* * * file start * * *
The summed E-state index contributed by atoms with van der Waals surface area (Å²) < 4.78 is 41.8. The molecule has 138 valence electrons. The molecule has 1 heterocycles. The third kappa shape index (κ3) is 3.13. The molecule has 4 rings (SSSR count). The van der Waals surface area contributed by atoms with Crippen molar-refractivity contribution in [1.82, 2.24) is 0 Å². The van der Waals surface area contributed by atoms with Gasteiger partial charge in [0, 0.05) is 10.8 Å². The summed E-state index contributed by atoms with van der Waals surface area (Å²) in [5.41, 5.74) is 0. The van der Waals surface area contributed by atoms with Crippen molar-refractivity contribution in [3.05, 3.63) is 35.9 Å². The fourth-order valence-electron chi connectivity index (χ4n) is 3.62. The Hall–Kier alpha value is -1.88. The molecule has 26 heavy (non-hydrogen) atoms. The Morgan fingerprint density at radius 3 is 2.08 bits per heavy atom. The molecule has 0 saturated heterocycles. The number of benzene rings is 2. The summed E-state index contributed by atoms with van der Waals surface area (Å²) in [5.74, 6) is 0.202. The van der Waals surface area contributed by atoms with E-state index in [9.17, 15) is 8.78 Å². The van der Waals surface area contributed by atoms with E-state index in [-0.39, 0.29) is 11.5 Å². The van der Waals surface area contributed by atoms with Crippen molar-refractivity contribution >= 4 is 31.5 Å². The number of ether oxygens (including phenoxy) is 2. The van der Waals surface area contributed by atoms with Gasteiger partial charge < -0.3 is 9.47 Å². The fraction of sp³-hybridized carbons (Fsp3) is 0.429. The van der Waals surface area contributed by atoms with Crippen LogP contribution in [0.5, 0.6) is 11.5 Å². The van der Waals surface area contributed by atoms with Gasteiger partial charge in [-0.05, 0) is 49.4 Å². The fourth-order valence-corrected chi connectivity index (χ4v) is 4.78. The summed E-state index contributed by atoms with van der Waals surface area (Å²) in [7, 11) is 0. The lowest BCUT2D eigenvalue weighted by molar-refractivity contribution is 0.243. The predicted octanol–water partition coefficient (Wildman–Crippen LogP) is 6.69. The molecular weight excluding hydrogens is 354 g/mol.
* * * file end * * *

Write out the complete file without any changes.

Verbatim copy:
The summed E-state index contributed by atoms with van der Waals surface area (Å²) < 4.78 is 41.8. The molecule has 138 valence electrons. The molecule has 1 heterocycles. The third kappa shape index (κ3) is 3.13. The molecule has 4 rings (SSSR count). The van der Waals surface area contributed by atoms with Crippen molar-refractivity contribution in [1.82, 2.24) is 0 Å². The van der Waals surface area contributed by atoms with Gasteiger partial charge in [0, 0.05) is 10.8 Å². The summed E-state index contributed by atoms with van der Waals surface area (Å²) in [5.41, 5.74) is 0. The van der Waals surface area contributed by atoms with Crippen molar-refractivity contribution in [3.05, 3.63) is 35.9 Å². The fourth-order valence-electron chi connectivity index (χ4n) is 3.62. The Hall–Kier alpha value is -1.88. The molecule has 26 heavy (non-hydrogen) atoms. The Morgan fingerprint density at radius 3 is 2.08 bits per heavy atom. The molecule has 0 saturated heterocycles. The number of benzene rings is 2. The summed E-state index contributed by atoms with van der Waals surface area (Å²) in [5.74, 6) is 0.202. The van der Waals surface area contributed by atoms with E-state index in [9.17, 15) is 8.78 Å². The van der Waals surface area contributed by atoms with E-state index in [-0.39, 0.29) is 11.5 Å². The van der Waals surface area contributed by atoms with Crippen molar-refractivity contribution >= 4 is 31.5 Å². The number of ether oxygens (including phenoxy) is 2. The van der Waals surface area contributed by atoms with Gasteiger partial charge < -0.3 is 9.47 Å². The fraction of sp³-hybridized carbons (Fsp3) is 0.429. The van der Waals surface area contributed by atoms with Crippen LogP contribution in [0.5, 0.6) is 11.5 Å². The van der Waals surface area contributed by atoms with Gasteiger partial charge in [-0.05, 0) is 49.4 Å². The fourth-order valence-corrected chi connectivity index (χ4v) is 4.78. The summed E-state index contributed by atoms with van der Waals surface area (Å²) in [7, 11) is 0. The lowest BCUT2D eigenvalue weighted by molar-refractivity contribution is 0.243. The predicted octanol–water partition coefficient (Wildman–Crippen LogP) is 6.69. The molecular weight excluding hydrogens is 354 g/mol.